Dr. Birnbaum therefore speculates that ATM may affect blood glucose levels via pathways that are parallel to, but not the same as, those modulated by metformin. However, the effects of these other pathways may be synergistic with those modulated by metformin when patients are treated with the drug. Dr. Birnbaum notes that 40 years ago, it was found that patients with ataxia telangiectasia often display a type 2-diabetes-like condition, including insulin resistance. Ataxia telangiectasia is a familial disease caused by germline mutations in ATM. This suggests that  ATM may act to counteract hyperglycemia and insulin resistance.

Dr. Birnbaum concluded that biochemical and cell biology studies should be conducted to determine the nature of the interaction of ATM and the antidiabetic effects of metformin. Key to these endeavors is to determine whether there are any biomolecules other than AMPK that both are influenced by ATM and control metabolism.

Dr. Shaw’s analysis

Dr. Shaw first discusses several animal studies that help elucidate the role in glucose regulation of the biomolecules involved in the putative ATM-LKB1-AMPK pathway. He notes notes that deletion of the Lkb1 gene in mouse liver results in loss of AMPK activity in that organ, and to the development of hyperglycemia and hepatic steatosis–two conditions that are seen in type 2 diabetes. Dr. Shaw also cites the 40-year-old finding about the connection between  ataxia telangiectasia and insulin resistance and diabetes. But as he also mentions the more recent (2006) finding that mice with defective ATM activity show increased insulin resistance and abnormal glucose regulation.

Dr. Shaw then speculates as to how ATM might work to modulate patients’ antidiabetic responses to metformin. He notes that ATM is known to phosphorylate LKB1, which is the key activator of AMPK in the liver. Alternatively, ATM might also regulate AMPK independently of LKB1, and might affect responsiveness of patients to metformin by regulating other relevant targets, independently of AMPK. In this context, ATM is known to phosphorylate other, LKB1 and AMPK-independent components of the insulin signaling pathway.

In the light of these considerations, Dr. Shaw says that it is important to determine whether the rs11212617 genetic variant results in modulation of ATM activity toward AMPK activation or toward other targets relevant to glucose regulation, or indeed whether this SNP affects ATM activity at all.

Dr. Shaw then focuses on the potential relevance of metformin to cancer therapy. Researchers have found, in retrospective studies, that diabetes patients who take metformin have a lower risk of developing cancer than those treated with other antidiabetic medications. Animal studies confirm the anticancer effects of metformin, but–as discussed in a 2010 review by Dr. Michael Pollak (McGill University, Montreal, Quebec, Canada)–they indicate that the anticancer effects of this drug are mechanistically complex. Dr. Shaw asks whether metformin is a general activator of ATM (and/or its targets) in the DNA damage-response pathway, or whether its specific effects on LKB1 and/or AMPK might be responsible for the apparent beneficial effects of metformin on cancer risk.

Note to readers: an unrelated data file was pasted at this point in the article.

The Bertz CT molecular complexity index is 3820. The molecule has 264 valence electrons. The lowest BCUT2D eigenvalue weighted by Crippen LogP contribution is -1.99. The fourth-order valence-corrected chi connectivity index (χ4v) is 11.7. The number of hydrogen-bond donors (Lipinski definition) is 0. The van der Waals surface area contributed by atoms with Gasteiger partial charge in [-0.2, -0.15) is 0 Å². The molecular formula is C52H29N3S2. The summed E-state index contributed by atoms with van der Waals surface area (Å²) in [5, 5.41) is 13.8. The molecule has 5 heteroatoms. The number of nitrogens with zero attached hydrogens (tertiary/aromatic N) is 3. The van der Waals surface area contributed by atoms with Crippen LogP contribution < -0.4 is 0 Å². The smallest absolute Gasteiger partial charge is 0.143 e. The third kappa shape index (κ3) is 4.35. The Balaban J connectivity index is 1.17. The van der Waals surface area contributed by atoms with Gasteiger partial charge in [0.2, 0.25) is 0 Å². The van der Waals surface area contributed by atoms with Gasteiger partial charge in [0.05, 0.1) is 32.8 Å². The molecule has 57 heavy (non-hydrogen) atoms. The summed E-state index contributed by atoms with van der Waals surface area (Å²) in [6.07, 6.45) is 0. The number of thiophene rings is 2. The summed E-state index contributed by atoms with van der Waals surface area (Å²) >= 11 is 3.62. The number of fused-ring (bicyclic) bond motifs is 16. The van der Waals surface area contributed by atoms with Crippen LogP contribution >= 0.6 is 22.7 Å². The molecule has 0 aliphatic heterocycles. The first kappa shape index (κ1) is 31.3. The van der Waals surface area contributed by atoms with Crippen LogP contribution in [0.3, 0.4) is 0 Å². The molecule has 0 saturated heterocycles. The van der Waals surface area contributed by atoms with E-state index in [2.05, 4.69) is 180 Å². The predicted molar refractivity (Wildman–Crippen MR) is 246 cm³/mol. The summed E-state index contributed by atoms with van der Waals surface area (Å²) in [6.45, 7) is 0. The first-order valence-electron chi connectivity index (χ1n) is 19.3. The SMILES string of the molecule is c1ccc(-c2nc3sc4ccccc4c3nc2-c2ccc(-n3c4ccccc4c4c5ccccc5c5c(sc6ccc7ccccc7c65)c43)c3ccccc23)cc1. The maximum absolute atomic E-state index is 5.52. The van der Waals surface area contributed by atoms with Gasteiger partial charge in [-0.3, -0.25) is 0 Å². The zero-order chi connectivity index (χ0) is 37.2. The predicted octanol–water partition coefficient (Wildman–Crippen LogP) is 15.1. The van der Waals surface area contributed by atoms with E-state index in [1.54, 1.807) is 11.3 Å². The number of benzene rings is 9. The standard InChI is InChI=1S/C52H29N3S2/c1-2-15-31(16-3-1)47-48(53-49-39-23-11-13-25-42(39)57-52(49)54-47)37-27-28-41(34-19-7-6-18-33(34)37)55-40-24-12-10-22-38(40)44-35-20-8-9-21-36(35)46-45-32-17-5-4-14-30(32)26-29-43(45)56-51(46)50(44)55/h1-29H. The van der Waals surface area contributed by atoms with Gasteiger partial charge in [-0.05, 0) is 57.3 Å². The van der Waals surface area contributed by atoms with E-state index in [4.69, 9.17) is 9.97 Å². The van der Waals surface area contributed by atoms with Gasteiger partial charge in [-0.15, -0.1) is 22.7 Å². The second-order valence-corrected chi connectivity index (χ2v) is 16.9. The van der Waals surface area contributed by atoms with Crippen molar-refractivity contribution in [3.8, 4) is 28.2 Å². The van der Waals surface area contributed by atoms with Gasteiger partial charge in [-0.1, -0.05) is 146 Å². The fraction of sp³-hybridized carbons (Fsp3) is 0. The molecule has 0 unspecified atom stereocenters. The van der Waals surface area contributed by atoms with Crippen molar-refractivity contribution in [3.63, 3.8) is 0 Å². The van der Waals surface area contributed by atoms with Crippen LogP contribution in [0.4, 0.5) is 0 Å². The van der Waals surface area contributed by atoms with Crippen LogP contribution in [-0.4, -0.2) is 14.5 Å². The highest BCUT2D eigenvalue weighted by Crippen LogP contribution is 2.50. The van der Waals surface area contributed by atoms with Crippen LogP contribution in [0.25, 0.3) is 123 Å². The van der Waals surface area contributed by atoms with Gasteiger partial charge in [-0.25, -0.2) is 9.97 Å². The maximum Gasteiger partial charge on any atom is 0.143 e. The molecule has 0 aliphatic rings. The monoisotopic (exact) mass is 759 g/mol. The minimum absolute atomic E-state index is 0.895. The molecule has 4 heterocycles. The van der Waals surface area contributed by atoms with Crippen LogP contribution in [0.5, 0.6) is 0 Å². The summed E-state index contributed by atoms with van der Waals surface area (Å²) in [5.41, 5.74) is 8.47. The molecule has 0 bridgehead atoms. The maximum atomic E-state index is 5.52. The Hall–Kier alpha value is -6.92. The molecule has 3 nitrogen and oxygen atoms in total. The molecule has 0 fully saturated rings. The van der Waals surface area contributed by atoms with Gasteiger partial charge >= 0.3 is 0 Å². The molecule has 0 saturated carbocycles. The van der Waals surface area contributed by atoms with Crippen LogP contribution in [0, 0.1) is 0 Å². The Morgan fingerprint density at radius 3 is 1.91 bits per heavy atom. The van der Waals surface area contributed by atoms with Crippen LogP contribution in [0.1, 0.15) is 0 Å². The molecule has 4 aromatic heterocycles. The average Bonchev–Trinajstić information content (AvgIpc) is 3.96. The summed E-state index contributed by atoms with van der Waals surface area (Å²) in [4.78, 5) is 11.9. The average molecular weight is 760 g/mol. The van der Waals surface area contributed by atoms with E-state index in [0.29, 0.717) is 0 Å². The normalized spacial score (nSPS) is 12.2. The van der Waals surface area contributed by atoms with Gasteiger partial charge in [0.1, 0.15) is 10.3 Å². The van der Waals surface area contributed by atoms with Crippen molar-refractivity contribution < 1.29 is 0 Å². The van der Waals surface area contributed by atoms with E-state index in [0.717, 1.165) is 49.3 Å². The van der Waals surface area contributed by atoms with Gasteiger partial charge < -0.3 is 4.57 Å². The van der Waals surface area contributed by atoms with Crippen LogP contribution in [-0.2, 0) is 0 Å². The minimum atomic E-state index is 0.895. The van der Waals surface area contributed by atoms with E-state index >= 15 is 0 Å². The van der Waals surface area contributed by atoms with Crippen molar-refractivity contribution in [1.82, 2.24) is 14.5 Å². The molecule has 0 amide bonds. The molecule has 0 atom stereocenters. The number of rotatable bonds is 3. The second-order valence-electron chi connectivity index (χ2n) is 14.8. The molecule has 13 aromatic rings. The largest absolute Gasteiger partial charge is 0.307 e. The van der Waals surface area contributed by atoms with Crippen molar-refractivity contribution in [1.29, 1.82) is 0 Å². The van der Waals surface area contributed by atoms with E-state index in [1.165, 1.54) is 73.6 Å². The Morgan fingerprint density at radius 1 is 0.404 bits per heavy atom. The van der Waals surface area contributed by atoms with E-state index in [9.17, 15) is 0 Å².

Dr. Shaw concludes with the statement that future studies of the relationship between metformin action, ATM, LKB1, and AMPK should shed light on the relationship between metformin’s antidiabetic effects and its apparent anticancer effects.

Our conclusions

The finding, based on a genome-wide association study, which suggests that ATM, a kinase best known for its involvement in DNA repair pathways, may also be involved in diabetics’ response to metformin is surprising and intriguing. It may eventually be important in unraveling metformin’s mechanism of action in inhibition of liver gluconeogenesis, and in other antidiabetic activities. This finding indicates a connection between pathways by which metformin exerts its antidiabetic activities, and pathways that are involved in cancer.

Nevertheless, the elucidation of metformin’s mechanism(s) of action in diabetes remains a work in progress. This situation is an example of how science works in the real world (as opposed to textbooks or much of science journalism)–generating more questions than answers.

A drug like metformin, with its complex and still poorly understood mechanism of action, could not have been discovered by modern, post-genomics drug discovery strategies. Metformin was discovered via research on natural products derived from the plant Galega officinalis (known as the French lilac, goat’s rue, and by various other names), which had been known by herbalists for centuries. It is fortunate that researchers were able to study the effects of extracts of this plant, and ultimately to develop metformin, well in advance of the modern era of drug discovery. Diabetics and their physicians now have access to metformin as an inexpensive generic drug.

The continued study of the antidiabetic mechanism(s) of action of metformin may yield additional insights into control of gluconeogenesis and other metabolic pathways. Some of the findings of these studies might be relevant to drug discovery and development, for example the development and use of AMPK activators in metabolic disease and in anti-aging medicine.

Continued study of the mechanism(s) of action of metformin may also be relevant to developing new therapies for cancer. As suggested by Dr. Pollak, although metformin is off-patent and is thus not an attractive agent for development as an oncology drug by pharmaceutical or biotechnology companies, other biguanides or related compounds might be better anticancer compounds, and would be patentable. In addition to identifying such compounds, it will be important to determine and define which groups of cancer patients could best benefit from them (perhaps via biomarkers). It will then be important to conduct personalized medicine hypothesis-testing clinical trials (as discussed in an earlier blog post) designed to obtain proof-of-concept that such compounds can indeed benefit specific groups of patients.


As the producers of this blog, and as consultants to the biotechnology and pharmaceutical industry, Haberman Associates would like to hear from you. If you are in a biotech or pharmaceutical company, and would like a 15-20-minute, no-obligation telephone discussion of issues raised by this or other blog articles, or of other issues that are important to  your company, please click here. We also welcome your comments on this or any other article on this blog.

Visited 1577 Times, 1 Visit today